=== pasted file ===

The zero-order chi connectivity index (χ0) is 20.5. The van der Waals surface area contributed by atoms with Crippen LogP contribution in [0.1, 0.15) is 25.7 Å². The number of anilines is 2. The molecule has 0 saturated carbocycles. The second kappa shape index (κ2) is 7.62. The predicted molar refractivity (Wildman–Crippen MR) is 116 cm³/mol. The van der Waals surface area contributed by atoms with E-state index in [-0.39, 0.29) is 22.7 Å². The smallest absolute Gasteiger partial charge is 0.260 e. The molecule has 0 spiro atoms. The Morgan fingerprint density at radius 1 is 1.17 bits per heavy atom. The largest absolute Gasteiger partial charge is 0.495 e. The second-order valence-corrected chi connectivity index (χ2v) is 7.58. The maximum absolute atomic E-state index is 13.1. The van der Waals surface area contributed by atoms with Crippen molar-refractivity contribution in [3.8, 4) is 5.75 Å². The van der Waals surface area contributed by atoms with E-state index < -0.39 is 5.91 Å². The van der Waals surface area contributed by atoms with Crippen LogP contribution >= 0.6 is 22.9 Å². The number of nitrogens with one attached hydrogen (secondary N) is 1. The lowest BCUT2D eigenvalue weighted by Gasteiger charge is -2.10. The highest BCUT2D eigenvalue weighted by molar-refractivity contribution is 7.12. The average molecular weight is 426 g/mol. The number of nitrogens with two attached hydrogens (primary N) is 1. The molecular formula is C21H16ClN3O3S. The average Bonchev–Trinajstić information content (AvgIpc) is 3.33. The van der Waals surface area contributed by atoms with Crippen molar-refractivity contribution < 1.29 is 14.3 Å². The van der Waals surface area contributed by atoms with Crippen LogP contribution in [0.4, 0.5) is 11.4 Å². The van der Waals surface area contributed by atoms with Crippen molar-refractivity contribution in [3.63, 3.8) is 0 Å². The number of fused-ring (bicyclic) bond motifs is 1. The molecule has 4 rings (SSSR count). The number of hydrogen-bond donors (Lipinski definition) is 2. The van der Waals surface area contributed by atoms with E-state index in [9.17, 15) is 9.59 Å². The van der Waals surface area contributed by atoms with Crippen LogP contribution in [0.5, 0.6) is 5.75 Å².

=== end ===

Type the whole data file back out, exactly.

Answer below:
The zero-order chi connectivity index (χ0) is 20.5. The van der Waals surface area contributed by atoms with Crippen LogP contribution in [0.1, 0.15) is 25.7 Å². The number of anilines is 2. The molecule has 0 saturated carbocycles. The second kappa shape index (κ2) is 7.62. The predicted molar refractivity (Wildman–Crippen MR) is 116 cm³/mol. The van der Waals surface area contributed by atoms with E-state index in [-0.39, 0.29) is 22.7 Å². The smallest absolute Gasteiger partial charge is 0.260 e. The molecule has 0 spiro atoms. The Morgan fingerprint density at radius 1 is 1.17 bits per heavy atom. The largest absolute Gasteiger partial charge is 0.495 e. The second-order valence-corrected chi connectivity index (χ2v) is 7.58. The maximum absolute atomic E-state index is 13.1. The van der Waals surface area contributed by atoms with Crippen molar-refractivity contribution in [3.8, 4) is 5.75 Å². The van der Waals surface area contributed by atoms with E-state index < -0.39 is 5.91 Å². The van der Waals surface area contributed by atoms with Crippen LogP contribution >= 0.6 is 22.9 Å². The number of nitrogens with one attached hydrogen (secondary N) is 1. The lowest BCUT2D eigenvalue weighted by Gasteiger charge is -2.10. The highest BCUT2D eigenvalue weighted by molar-refractivity contribution is 7.12. The average molecular weight is 426 g/mol. The number of nitrogens with two attached hydrogens (primary N) is 1. The molecular formula is C21H16ClN3O3S. The average Bonchev–Trinajstić information content (AvgIpc) is 3.33. The van der Waals surface area contributed by atoms with Crippen molar-refractivity contribution < 1.29 is 14.3 Å². The van der Waals surface area contributed by atoms with Crippen LogP contribution in [0.4, 0.5) is 11.4 Å². The van der Waals surface area contributed by atoms with Crippen molar-refractivity contribution in [3.63, 3.8) is 0 Å². The number of fused-ring (bicyclic) bond motifs is 1. The molecule has 4 rings (SSSR count). The number of hydrogen-bond donors (Lipinski definition) is 2. The van der Waals surface area contributed by atoms with E-state index in [9.17, 15) is 9.59 Å². The van der Waals surface area contributed by atoms with Crippen LogP contribution in [0.5, 0.6) is 5.75 Å².